Equality Once and for All: Patricia Arquette’s Oscar Acceptance Speech

On Behalf of | March 9, 2015 | Gender Discrimination, Harassment

As most everyone knows by now, Patricia Arquette issued a very blunt call for equal pay and gender equality during her recent Oscar acceptance speech.  After thanking her family, friends, colleagues, and others who have helped her along the way, Arquette stated that she wanted to say thank you “To every woman who gave birth to every taxpayer and citizen of this nation.  We have fought for everybody else’s equal rights.  It’s our time to have wage equality once and for all and equal rights for women in the United States of America.”  In a backstage interview following her speech, Arquette reportedly elaborated on her call to action:

It’s time for women. Equal means equal. The truth is the older women get, the less money they make. The highest percentage of children living in poverty are in female-headed households. . . . . So, the truth is, even though we sort of feel like we have equal rights in America, right under the surface, there are huge issues that are applied that really do affect women. And it’s time for all the women in America and all the men that love women, and all the gay people, and all the people of color that we’ve all fought for to fight for us now.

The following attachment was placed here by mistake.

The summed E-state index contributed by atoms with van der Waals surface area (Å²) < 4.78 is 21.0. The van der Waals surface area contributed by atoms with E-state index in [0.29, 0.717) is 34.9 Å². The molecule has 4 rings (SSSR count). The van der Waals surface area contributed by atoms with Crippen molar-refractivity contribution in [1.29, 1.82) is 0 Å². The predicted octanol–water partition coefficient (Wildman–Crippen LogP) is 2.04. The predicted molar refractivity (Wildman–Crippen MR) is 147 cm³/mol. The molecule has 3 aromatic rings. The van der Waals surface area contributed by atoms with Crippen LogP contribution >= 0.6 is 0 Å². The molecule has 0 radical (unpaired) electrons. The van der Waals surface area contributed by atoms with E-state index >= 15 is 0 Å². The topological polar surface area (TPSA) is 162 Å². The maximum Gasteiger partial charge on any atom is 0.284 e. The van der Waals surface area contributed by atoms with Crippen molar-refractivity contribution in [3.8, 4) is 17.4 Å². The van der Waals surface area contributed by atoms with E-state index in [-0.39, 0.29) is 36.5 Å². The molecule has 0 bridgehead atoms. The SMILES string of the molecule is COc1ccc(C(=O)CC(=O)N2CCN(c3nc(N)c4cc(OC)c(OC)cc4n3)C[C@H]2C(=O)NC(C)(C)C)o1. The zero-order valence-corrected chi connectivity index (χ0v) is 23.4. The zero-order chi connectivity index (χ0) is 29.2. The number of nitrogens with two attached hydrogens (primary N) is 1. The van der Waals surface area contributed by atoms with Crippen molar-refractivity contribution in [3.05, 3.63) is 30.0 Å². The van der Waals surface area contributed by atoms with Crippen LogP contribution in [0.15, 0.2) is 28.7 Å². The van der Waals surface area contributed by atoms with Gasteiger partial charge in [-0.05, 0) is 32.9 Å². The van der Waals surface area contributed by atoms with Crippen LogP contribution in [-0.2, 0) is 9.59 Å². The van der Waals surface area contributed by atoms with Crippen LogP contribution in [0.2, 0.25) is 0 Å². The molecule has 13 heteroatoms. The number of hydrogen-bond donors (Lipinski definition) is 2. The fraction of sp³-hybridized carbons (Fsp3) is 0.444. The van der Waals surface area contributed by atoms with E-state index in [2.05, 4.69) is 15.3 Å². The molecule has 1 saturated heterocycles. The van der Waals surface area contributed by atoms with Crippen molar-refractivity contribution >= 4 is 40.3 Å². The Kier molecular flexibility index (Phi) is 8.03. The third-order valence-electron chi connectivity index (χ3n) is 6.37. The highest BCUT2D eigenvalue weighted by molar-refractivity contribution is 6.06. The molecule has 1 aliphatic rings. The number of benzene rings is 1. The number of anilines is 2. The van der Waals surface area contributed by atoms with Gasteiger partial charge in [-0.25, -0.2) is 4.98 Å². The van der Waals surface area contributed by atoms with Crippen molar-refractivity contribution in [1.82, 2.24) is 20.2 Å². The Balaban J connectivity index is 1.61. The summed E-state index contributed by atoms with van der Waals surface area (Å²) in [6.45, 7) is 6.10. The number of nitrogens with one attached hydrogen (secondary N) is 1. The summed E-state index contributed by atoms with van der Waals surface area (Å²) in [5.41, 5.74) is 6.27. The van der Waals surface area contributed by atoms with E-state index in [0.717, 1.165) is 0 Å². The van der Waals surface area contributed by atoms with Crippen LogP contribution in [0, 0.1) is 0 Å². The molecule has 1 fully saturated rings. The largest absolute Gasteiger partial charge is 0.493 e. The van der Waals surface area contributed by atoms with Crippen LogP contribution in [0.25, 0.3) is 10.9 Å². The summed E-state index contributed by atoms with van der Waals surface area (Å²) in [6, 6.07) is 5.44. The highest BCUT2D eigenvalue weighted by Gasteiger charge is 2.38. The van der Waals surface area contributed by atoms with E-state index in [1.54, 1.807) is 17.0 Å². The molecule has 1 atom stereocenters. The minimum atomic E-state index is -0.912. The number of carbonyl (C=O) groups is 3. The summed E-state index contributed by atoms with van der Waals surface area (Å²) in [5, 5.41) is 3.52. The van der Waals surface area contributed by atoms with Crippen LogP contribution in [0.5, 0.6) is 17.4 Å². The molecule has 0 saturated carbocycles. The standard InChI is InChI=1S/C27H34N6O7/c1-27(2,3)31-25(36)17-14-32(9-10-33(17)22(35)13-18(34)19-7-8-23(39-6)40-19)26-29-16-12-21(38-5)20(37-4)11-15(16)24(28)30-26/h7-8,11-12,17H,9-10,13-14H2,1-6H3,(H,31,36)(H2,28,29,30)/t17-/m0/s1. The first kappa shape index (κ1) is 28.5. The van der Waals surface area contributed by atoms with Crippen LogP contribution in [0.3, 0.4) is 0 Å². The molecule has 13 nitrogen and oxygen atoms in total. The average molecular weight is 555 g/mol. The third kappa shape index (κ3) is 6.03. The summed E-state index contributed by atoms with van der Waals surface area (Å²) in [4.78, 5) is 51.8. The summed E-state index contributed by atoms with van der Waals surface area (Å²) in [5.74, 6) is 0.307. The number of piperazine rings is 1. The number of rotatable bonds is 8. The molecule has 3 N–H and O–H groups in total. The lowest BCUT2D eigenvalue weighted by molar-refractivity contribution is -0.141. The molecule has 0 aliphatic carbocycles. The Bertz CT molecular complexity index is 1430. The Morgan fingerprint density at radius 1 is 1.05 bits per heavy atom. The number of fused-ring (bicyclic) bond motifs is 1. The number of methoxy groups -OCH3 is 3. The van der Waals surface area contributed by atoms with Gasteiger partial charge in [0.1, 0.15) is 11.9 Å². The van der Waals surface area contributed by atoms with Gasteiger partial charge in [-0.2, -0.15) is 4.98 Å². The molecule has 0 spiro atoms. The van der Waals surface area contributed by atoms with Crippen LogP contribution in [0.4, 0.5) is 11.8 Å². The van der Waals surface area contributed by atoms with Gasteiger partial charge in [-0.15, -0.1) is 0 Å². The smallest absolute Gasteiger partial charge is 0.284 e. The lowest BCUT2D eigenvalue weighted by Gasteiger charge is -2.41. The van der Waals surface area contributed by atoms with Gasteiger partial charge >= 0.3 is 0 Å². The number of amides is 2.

Arquette’s initial comments were met with raucous applause (as documented in this GIF of Meryl Streep and Jennifer Lopez that has gone viral), but a significant number of feminist advocates and social commentators voiced their dismay with Arquette’s backstage remarks.  For example, Slate contributor and feminist blogger Amanda Marcotte denounced Arquette’s comments for ignoring that many gay people and people of color are women who have long fought for equal pay and that race is often times as much a determining factor in pay discrimination as gender.  According to Marcotte, this sort of class-based myopia plays into the familiar stereotype that feminism is “about little more than some privileged white women trying to become more privileged.”

The criticisms leveled by Marcotte and many others are likely as accurate as they are unhelpful.  Although Arquette’s choice of words implies a false distinction between women, gay people, and people of color, her comments were focused on calling attention to persistent, gender-based pay disparities and calling for equality where there has long-been discrimination.  It’s hard for me to imagine that shifting the public’s focus away from Arquette’s call for justice and placing it on the class-based undertones of her later comments was helpful to anyone, especially to feminists.  Instead, those of us who support equal rights should create a space where advocates from all backgrounds feel comfortable contributing their voices to the public debate without concern that they’ll be unnecessarily criticized by other advocates.  This openness toward voices from all walks of life is necessary because pushing forward toward equality will continue to require a broad base of supporters.  At bottom, equal rights is about treating all groups fairly, and if we can’t get past that some advocates will be wealthy while others will not, or that they will be of different races, national origins, and sexual orientations, then the future of our equality is dim.